Tuesday, December 28, 2010

Sliding doors of life....

Even before the film Sliding Doors appeared, I often lived parallel lives. As a child, at unhappy times, I would literally live another life in my head, while my real life carried on. (Often this other life involved lots of interaction with Michael J Fox, but that's a whole different blog!).

Then, for many years, my sliding door to a different world stayed shut, the reality of my life good enough to experience in and outside my head - only occassionally would I become an intrepid traveller again as I washed the dishes, or rescued orang utans from the wild as I read The Tiger Who Came to Tea for the 63,839,586th time.

But now, I find myself living parallell lives every day. Not some wild escapism, not some far flung adventure, but simply the imaginings of what would have been, to soften the blow of what is. Three months ago my life changed for ever, for the worse. Since then I have tried to come to terms with loosing the mum I knew and adored, while learning to deal with the reality of a mum who barely knows my name and who will never share my life again. From the second hubby came into my hospital room in the dead of night to tell me my mum had had a massive stroke, my life split into two - the life I was planning and the life I am being forced to live. The last three months as I struggled with a new baby, I have dealt with the reality of waiting to see if my mum would pull through and then deal with having her settled at home, incapable of rational speech, thought or action. In my head though, I have lived through daily phonecalls, regular visits where she would hold my baby in her arms adoring her with song and praise, while sending me off to bed. I lived the experiences I knew we would have had, enjoying a cup of Earl Grey and a Butlers chocolate, showing off Ruby to strangers in the queue, reading stories to the girls. As I stood alone in my kitchen, the phone in my hand but no number to dial, I closed my eyes and pictured her coming off the Belfast train - 100 memories merged into one real moment, the smell of 'Beautiful' greeting me with her warm hug, tales of her conversations with strangers on the seat beside her keeping us company all the way home. As she walked through my front door she would say, "I love coming into this house, " and we would sit down with a cup of tea, children scurrying around us and she would be proclaiming Ruby to be the most beautiful baby she had ever seen. I lived every memory of the past to get me through the present.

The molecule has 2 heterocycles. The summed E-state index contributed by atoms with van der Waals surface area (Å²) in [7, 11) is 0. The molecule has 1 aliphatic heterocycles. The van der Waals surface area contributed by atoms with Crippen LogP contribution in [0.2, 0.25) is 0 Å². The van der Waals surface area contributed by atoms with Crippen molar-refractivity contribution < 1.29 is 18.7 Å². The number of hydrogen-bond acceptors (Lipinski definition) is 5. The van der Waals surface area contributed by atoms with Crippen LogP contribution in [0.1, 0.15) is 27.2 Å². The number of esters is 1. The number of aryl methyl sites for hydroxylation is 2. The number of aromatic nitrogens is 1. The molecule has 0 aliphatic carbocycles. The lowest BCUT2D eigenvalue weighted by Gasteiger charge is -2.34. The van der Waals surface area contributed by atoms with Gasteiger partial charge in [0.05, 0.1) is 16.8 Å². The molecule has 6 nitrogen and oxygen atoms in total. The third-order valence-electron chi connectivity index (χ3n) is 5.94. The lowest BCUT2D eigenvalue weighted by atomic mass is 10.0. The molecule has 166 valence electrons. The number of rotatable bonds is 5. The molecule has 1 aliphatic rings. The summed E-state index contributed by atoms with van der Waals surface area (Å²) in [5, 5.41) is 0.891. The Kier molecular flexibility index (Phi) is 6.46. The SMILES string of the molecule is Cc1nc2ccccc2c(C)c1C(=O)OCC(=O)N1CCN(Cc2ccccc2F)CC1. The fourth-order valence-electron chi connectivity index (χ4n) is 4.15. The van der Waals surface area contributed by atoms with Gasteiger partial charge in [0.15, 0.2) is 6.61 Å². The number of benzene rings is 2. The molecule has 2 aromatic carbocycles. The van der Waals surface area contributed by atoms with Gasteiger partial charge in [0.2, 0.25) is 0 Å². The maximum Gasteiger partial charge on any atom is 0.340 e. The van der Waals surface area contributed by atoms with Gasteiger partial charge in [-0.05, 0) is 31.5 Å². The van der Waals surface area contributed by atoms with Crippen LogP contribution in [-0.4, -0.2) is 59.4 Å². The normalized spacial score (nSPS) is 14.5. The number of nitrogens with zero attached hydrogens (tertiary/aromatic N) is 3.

And so it was at Christmas. Mum and dad were due to come down to us this year, and like every year, I was going to take Mum to the National Concert Hall, and on Christmas Eve we would all sit down to the Christmas Ham dinner and then wrap ourselves around the fire, wine glasses glistening in light of the flames, stuffing Santa sacks. In the morning, as the girls giddy with Santa surprises would be shouting "Nanna Look!" when her bed-bedraggled head curled round our bedroom door, she would sit on our bed and share their excitement. We would have a walk in the snow and then, a little drunk perhaps, try to produce a christmas dinner in the right order before finding just enough room for a couple of chocolates by the fire at the end of the night. Instead, their car did not arrive this year, bringing bags and bottles of goodies. I didn't book any tickets at the National Concert Hall. I hung up the lights and carefully placed decorations knowing they would never be seen by the person who would appreciate them the most. And when it hurt too much, I slid open the door and lived the version where their car drove up and they bundled into the house laden with love. I heard my mum say the house looked beautiful.

And on Christmas day, as my mum lay in her bed and we pretended to be merry the sliding door jammed and I could no longer soften the blow. This is how it is now. I have to organise our baby's christening knowing my mum won't be there. Plan a family holiday without her. Walk past the phone and not pick it up. But at least for a while yet, I can climb onto the bed beside her, the smell of my Beautiful rubbing onto her skin, and hold her hand. The past and the present still in tune.

Thursday, December 16, 2010

Who's the mummy?

Life used to be simple. Clear cut. Black and white.